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European Commission President Says He Is Very Pleased That All 27 Member States Have Agreed To Fund A Permanent Stability Program; Global Business Risks; China's Pakistan Proposals; The Brain Drain; Banking in Africa

Aired December 17, 2010 - 14:00:00   ET


MAX FOSTER, CNN INT'L. ANCHOR, QUEST MEANS BUSINESS: A deal is done. Europe plans to rewrite the rules to save the euro.

Finally some good news for Madoff's victims. As a $7-billion promise makes U.S. corporate history.

And walking the business tightrope. We'll tell you what to watch out for in 2011.

I'm Max Foster in for Richard Quest. This is QUEST MEANS BUSINESS.

Hello to you.

Europe's leaders are hailing their new permanent crisis fund saying it will safeguard the euro. But even as the ink dries on the agreement we are seeing fresh signs of distress in the marketplace with Ireland taking another knock from the credit ratings agencies. A long term solution, this maybe, but in the short-term the question is whether Europe is doing enough to stem the crisis.

The new permanent crisis mechanism means struggling nations will be able to get help after 2013. That date was when the original temporary trillion-dollar bailout fund was due to expire. Europe's leaders have agreed to tweak the Lisbon treaty. That is no easy feat, requiring the agreement of all 27 members. Leaders did not add any more money to the pot for now. The financial safety net for Europe is still worth around a trillion dollars. And some heads of government want to make sure the EU itself is extra careful with its money. The leaders of France, Germany and the U.K. want to put future EU spending plans on ice. They are pushing for a virtual freeze of the EU budget until 2020.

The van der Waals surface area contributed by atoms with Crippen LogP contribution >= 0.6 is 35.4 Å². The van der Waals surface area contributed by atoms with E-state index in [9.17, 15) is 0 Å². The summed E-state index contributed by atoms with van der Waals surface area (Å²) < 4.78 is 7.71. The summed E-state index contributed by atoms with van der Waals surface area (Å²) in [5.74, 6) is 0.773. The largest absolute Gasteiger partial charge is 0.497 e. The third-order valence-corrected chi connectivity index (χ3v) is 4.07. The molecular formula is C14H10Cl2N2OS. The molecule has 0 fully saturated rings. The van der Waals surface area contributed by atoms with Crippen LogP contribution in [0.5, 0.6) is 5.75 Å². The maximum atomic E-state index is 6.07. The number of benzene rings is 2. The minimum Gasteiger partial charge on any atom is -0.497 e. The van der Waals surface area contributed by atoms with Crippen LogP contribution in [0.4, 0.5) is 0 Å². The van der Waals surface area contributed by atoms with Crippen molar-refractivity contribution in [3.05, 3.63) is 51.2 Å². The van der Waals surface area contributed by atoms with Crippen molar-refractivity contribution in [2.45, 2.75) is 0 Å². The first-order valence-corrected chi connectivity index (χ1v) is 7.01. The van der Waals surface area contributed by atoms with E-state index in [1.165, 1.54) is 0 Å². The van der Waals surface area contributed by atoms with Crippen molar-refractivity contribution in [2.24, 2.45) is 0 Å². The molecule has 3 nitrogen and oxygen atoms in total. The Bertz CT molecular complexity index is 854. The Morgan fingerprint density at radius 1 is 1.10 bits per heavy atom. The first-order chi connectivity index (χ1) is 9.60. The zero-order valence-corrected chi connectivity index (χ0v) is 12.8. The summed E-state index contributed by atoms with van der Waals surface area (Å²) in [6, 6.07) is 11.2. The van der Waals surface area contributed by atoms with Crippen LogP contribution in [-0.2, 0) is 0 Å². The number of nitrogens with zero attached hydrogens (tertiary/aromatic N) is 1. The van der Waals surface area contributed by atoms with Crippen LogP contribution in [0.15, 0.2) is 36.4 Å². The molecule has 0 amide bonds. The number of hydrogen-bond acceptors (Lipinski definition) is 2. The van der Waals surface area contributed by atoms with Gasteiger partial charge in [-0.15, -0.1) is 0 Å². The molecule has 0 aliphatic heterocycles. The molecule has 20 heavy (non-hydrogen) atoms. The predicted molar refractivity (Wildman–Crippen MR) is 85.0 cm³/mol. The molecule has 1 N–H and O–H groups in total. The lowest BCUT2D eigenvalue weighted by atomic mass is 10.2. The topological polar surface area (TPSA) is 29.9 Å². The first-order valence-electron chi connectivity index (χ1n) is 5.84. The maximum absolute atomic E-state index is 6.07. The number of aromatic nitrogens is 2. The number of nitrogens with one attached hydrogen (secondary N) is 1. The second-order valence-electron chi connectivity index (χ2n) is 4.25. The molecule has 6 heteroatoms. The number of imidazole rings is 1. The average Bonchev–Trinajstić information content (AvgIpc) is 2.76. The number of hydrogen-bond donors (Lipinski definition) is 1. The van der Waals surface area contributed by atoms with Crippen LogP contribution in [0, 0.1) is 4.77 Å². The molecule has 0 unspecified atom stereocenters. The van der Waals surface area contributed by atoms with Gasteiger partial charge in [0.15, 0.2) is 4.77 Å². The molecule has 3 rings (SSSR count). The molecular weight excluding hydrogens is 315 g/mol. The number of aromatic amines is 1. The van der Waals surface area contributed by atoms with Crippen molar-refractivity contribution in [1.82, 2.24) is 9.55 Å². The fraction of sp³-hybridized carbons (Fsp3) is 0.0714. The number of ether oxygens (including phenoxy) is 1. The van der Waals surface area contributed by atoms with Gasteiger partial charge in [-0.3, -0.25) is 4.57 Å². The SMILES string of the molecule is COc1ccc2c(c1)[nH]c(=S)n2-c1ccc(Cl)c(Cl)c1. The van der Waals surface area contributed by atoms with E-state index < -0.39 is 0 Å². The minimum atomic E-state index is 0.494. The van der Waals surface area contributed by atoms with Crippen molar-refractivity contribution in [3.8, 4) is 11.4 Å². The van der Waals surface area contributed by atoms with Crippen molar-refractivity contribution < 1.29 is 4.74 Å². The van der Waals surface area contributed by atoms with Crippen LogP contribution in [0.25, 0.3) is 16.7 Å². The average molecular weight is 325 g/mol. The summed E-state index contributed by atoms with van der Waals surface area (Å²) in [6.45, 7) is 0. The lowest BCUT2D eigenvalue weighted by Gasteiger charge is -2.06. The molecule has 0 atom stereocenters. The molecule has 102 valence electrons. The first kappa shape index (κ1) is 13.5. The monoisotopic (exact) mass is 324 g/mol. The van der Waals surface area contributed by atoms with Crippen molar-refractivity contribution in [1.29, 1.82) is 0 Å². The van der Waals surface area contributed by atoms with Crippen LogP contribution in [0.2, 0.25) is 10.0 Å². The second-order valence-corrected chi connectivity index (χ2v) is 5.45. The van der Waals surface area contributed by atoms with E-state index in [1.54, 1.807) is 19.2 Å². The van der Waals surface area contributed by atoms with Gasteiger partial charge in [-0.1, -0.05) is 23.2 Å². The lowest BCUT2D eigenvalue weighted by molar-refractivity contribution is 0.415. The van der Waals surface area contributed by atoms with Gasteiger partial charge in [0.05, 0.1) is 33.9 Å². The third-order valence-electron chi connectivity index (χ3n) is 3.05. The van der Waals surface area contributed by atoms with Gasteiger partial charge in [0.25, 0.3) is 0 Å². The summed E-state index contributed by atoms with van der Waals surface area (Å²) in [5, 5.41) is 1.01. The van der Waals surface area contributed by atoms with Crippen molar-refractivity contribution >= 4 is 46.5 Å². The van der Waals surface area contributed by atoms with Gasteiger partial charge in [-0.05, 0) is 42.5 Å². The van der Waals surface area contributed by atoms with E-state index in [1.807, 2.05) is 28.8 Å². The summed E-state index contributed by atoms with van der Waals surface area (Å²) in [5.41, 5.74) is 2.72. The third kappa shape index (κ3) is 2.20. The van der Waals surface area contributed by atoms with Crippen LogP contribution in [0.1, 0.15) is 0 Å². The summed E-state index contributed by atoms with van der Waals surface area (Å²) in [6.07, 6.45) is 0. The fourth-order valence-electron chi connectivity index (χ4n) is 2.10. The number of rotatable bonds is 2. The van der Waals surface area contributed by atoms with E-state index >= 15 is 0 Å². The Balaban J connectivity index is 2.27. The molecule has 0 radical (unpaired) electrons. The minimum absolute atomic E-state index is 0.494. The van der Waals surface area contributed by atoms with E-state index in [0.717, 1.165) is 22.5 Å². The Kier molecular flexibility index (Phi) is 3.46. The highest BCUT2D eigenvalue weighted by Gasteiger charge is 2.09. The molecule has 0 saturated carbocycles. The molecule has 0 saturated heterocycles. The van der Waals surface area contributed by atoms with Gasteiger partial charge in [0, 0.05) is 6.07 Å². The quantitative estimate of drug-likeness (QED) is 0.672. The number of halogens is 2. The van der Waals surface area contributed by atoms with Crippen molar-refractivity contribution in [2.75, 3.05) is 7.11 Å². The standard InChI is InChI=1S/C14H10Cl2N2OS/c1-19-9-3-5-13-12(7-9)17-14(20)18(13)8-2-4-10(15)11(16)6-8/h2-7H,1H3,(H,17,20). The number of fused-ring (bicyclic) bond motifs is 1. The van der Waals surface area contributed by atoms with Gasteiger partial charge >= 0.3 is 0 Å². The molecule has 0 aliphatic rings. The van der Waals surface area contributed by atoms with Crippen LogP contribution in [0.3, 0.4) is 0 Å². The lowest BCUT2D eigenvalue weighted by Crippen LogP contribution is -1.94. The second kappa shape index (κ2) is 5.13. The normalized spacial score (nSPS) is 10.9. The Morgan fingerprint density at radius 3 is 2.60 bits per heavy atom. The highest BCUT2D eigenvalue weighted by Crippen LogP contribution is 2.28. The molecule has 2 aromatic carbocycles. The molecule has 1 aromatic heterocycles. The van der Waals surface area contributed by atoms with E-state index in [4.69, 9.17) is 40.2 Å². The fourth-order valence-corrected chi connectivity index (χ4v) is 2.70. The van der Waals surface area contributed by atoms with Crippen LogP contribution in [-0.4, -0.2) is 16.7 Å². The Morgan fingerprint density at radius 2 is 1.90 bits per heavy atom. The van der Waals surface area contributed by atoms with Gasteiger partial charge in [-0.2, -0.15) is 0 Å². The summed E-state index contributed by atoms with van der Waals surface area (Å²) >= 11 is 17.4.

Earlier I spoke to Jose Manuel Barroso, he is president of the European Commission and I asked him whether he was pleased about the new crisis mechanism.


JOSE MANUEL BARROSO, PRESIDENT, EUROPEAN COMMISSION: It was a very important decision. For the first time now there is a possibility for a permanent mechanism for the stability of the euro area. And not only we have agreed on the main features of this permanent mechanism for financial stability, we also have agreed on the necessary limited revision of the treaty to allow for that mechanism.

FOSTER: As I understand it, the wording that will go into the treaty includes this sentence: "The granting of any required financial assistance under the mechanism will be made subject to strict conditionality." What does that conditionality refer to?